Why and How Come? 7 Common Superstitions Explained



On the plane, in the airport shuttle, and all the way to our floor in the elevator, my friend’s 5-year-old practiced her counting. She identified every number she saw. Her mother said, “You are so smart!” It was in the elevator that she paused long enough to notice there was not a number 13. “Why?” she asked. Her mother told her, “Because it’s an unlucky number.” “Why is it unlucky?” “Hum, I don’t really know why,” she replied. Then I heard the little girl whisper, “Well, you’re not so smart.”

Superstitions—there are so many. We know them, even abide by them, but where do they come from? Here are just a few:

  1. Why the number 13 is unlucky – Many cultures, many theories; one that is most common is that it is because Judas Iscariot was the 13th guest at the Last Supper, and we know how that story ended.
  1. Never open an umbrella inside the house – originated in the Victorian era when it was dangerous—someone could get poked by the spindles or get pinched by the tight spring.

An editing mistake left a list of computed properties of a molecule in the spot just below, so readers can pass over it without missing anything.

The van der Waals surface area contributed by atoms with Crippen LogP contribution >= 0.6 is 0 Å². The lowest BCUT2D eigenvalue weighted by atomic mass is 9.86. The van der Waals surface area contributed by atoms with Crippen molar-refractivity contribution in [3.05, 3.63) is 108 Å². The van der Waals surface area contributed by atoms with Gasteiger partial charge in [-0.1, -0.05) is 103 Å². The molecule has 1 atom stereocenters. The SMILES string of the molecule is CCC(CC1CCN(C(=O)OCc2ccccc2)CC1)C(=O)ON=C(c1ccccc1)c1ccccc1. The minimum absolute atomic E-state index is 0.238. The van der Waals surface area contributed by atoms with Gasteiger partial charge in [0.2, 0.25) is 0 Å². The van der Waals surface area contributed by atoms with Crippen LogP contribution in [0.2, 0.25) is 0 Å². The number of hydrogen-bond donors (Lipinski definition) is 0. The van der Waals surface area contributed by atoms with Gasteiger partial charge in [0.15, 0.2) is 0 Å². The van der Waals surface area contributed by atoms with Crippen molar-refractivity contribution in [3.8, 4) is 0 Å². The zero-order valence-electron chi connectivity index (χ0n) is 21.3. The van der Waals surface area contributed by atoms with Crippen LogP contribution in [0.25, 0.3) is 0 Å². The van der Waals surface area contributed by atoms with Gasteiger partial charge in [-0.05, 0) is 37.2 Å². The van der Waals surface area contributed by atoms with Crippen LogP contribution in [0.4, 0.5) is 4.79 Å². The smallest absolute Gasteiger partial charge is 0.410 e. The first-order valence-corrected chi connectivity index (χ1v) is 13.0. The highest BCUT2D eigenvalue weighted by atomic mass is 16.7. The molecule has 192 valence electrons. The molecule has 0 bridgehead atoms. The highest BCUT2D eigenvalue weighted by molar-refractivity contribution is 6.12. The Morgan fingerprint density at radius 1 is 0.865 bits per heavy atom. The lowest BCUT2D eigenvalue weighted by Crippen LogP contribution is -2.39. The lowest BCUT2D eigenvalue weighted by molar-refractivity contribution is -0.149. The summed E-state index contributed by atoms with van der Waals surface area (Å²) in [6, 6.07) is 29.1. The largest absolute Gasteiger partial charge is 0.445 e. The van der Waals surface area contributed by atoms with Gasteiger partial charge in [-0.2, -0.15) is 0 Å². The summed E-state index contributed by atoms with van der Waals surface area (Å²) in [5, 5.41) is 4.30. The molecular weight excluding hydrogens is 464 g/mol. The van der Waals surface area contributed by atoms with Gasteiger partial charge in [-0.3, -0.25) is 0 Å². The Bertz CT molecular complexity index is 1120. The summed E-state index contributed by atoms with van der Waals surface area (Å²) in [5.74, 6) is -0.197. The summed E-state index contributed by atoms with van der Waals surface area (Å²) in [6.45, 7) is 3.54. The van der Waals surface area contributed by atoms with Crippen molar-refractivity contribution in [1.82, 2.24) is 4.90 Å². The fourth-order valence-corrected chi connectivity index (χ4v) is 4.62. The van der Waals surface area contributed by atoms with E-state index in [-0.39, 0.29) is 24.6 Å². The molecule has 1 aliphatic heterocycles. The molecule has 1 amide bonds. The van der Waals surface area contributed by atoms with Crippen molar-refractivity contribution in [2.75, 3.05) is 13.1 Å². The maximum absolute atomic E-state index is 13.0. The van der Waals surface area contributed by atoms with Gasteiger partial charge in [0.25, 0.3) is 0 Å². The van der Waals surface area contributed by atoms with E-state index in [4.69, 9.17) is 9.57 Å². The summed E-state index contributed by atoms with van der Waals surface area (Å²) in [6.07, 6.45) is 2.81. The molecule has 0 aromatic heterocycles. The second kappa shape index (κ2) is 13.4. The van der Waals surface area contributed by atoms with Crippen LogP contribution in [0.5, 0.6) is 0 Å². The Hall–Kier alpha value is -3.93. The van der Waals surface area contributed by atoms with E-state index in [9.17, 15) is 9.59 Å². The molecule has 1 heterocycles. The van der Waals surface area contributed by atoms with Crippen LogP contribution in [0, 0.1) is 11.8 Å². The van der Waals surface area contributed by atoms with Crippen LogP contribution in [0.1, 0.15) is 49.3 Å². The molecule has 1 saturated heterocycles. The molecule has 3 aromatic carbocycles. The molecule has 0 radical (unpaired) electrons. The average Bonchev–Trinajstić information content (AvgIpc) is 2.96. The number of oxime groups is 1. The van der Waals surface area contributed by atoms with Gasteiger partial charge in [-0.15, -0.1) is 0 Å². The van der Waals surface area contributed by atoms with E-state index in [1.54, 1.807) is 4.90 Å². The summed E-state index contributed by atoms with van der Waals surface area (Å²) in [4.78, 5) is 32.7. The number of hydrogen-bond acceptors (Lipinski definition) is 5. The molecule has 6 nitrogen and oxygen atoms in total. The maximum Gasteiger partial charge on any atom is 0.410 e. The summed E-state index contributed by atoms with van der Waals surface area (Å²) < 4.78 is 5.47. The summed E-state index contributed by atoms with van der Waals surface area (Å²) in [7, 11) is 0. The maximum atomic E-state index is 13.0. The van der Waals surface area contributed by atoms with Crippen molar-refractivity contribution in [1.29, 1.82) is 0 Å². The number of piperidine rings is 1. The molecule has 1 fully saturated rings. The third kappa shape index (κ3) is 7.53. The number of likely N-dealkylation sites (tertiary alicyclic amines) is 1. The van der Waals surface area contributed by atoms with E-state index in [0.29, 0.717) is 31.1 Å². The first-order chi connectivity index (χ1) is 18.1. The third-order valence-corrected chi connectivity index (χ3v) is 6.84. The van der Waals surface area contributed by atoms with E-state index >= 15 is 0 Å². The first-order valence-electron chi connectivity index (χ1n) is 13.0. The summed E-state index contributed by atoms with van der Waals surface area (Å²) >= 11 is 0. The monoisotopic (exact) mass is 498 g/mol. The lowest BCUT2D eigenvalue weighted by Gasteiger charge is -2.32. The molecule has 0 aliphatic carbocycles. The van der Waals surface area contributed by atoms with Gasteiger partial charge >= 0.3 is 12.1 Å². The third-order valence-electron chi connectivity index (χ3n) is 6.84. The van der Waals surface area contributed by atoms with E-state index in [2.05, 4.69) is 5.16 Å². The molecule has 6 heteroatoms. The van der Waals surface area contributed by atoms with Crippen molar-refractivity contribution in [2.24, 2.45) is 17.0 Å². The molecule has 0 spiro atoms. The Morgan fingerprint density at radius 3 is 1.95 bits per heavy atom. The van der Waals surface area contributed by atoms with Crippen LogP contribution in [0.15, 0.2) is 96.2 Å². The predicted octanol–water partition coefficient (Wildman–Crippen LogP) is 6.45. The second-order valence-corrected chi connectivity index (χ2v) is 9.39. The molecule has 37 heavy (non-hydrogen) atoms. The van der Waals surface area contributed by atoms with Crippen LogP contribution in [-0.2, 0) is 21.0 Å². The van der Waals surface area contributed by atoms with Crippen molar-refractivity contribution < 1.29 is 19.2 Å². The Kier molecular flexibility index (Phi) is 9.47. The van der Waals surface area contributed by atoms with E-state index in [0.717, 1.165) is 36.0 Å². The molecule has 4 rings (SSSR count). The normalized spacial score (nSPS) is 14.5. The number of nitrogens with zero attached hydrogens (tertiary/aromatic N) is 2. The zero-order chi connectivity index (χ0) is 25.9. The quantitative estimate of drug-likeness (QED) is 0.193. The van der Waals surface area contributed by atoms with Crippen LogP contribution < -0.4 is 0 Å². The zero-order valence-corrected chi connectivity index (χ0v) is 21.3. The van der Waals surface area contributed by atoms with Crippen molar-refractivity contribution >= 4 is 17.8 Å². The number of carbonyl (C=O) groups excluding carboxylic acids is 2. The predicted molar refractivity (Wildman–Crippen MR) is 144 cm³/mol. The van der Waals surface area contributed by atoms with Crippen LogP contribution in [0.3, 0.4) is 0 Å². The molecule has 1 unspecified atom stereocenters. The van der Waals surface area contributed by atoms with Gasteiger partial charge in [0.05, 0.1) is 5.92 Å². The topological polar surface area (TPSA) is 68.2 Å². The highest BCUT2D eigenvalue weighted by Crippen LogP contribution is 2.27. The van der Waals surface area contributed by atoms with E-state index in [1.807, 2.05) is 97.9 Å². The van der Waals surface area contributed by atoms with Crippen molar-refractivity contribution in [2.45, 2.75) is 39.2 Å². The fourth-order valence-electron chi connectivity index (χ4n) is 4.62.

1. Why we say “Bless you” when someone sneezes – Attributed to “Pope Gregory the Great, who uttered it in the sixth century during a bubonic plague epidemic (sneezing is an obvious symptom of one form of the plague).” (Howstuffworks.com)
  1. Walking under a ladder brings bad luck – Possibly from the ancient Egyptians. A ladder leaned against a wall forms a triangle which was considered sacred. Walking under it was disrespectful.
  1. Knocking on wood – Medieval churches claimed their pews were made from the wood of a cross. Touching wood was for protection.
  1. Break a mirror and have 7 years of bad luck – Ancient mystics believed mirrors were divine and supernatural. Therefore breaking the image violated its divinity. 7 was considered a magical number.
  1. Four-leaf clovers are good luck – From the ancient druids; four-leaf clovers were thought to keep away witches and allow you to see fairies. Because they are rare, they are even luckier.

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